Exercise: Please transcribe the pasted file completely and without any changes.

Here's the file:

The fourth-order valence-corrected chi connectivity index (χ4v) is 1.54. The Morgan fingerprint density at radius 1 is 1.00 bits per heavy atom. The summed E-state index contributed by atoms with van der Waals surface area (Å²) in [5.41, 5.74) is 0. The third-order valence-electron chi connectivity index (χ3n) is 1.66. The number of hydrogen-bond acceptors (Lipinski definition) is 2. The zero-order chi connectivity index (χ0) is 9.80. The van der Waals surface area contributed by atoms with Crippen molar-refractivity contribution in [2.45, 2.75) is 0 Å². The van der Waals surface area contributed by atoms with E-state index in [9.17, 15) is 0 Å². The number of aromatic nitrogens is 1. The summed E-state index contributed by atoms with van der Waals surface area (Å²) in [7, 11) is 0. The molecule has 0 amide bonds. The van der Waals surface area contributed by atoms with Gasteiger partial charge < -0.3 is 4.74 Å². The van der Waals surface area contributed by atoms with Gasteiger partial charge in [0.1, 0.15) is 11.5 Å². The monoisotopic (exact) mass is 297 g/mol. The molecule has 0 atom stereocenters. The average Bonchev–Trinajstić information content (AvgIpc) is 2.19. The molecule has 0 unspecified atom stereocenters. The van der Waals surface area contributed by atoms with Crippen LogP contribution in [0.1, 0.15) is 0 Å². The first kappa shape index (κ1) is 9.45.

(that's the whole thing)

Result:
The fourth-order valence-corrected chi connectivity index (χ4v) is 1.54. The Morgan fingerprint density at radius 1 is 1.00 bits per heavy atom. The summed E-state index contributed by atoms with van der Waals surface area (Å²) in [5.41, 5.74) is 0. The third-order valence-electron chi connectivity index (χ3n) is 1.66. The number of hydrogen-bond acceptors (Lipinski definition) is 2. The zero-order chi connectivity index (χ0) is 9.80. The van der Waals surface area contributed by atoms with Crippen molar-refractivity contribution in [2.45, 2.75) is 0 Å². The van der Waals surface area contributed by atoms with E-state index in [9.17, 15) is 0 Å². The number of aromatic nitrogens is 1. The summed E-state index contributed by atoms with van der Waals surface area (Å²) in [7, 11) is 0. The molecule has 0 amide bonds. The van der Waals surface area contributed by atoms with Gasteiger partial charge < -0.3 is 4.74 Å². The van der Waals surface area contributed by atoms with Gasteiger partial charge in [0.1, 0.15) is 11.5 Å². The monoisotopic (exact) mass is 297 g/mol. The molecule has 0 atom stereocenters. The average Bonchev–Trinajstić information content (AvgIpc) is 2.19. The molecule has 0 unspecified atom stereocenters. The van der Waals surface area contributed by atoms with Crippen LogP contribution in [0.1, 0.15) is 0 Å². The first kappa shape index (κ1) is 9.45.